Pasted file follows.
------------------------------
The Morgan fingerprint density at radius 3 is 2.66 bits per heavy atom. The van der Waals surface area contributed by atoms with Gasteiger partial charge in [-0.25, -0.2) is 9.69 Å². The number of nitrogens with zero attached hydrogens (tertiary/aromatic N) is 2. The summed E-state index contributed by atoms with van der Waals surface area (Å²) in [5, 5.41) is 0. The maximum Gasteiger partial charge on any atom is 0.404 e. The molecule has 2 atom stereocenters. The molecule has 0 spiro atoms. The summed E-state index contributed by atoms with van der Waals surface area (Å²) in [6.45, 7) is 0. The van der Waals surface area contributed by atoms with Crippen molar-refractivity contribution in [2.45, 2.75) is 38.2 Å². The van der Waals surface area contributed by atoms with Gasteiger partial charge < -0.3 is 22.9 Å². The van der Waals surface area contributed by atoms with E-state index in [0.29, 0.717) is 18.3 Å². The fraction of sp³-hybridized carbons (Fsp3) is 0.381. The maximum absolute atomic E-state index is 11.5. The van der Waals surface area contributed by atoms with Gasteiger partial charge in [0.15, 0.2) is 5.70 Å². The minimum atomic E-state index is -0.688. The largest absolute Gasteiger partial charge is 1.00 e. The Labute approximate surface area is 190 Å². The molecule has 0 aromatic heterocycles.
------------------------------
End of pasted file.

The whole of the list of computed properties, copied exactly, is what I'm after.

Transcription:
The Morgan fingerprint density at radius 3 is 2.66 bits per heavy atom. The van der Waals surface area contributed by atoms with Gasteiger partial charge in [-0.25, -0.2) is 9.69 Å². The number of nitrogens with zero attached hydrogens (tertiary/aromatic N) is 2. The summed E-state index contributed by atoms with van der Waals surface area (Å²) in [5, 5.41) is 0. The maximum Gasteiger partial charge on any atom is 0.404 e. The molecule has 2 atom stereocenters. The molecule has 0 spiro atoms. The summed E-state index contributed by atoms with van der Waals surface area (Å²) in [6.45, 7) is 0. The van der Waals surface area contributed by atoms with Crippen molar-refractivity contribution in [2.45, 2.75) is 38.2 Å². The van der Waals surface area contributed by atoms with Gasteiger partial charge < -0.3 is 22.9 Å². The van der Waals surface area contributed by atoms with E-state index in [0.29, 0.717) is 18.3 Å². The fraction of sp³-hybridized carbons (Fsp3) is 0.381. The maximum absolute atomic E-state index is 11.5. The van der Waals surface area contributed by atoms with Gasteiger partial charge in [0.15, 0.2) is 5.70 Å². The minimum atomic E-state index is -0.688. The largest absolute Gasteiger partial charge is 1.00 e. The Labute approximate surface area is 190 Å². The molecule has 0 aromatic heterocycles.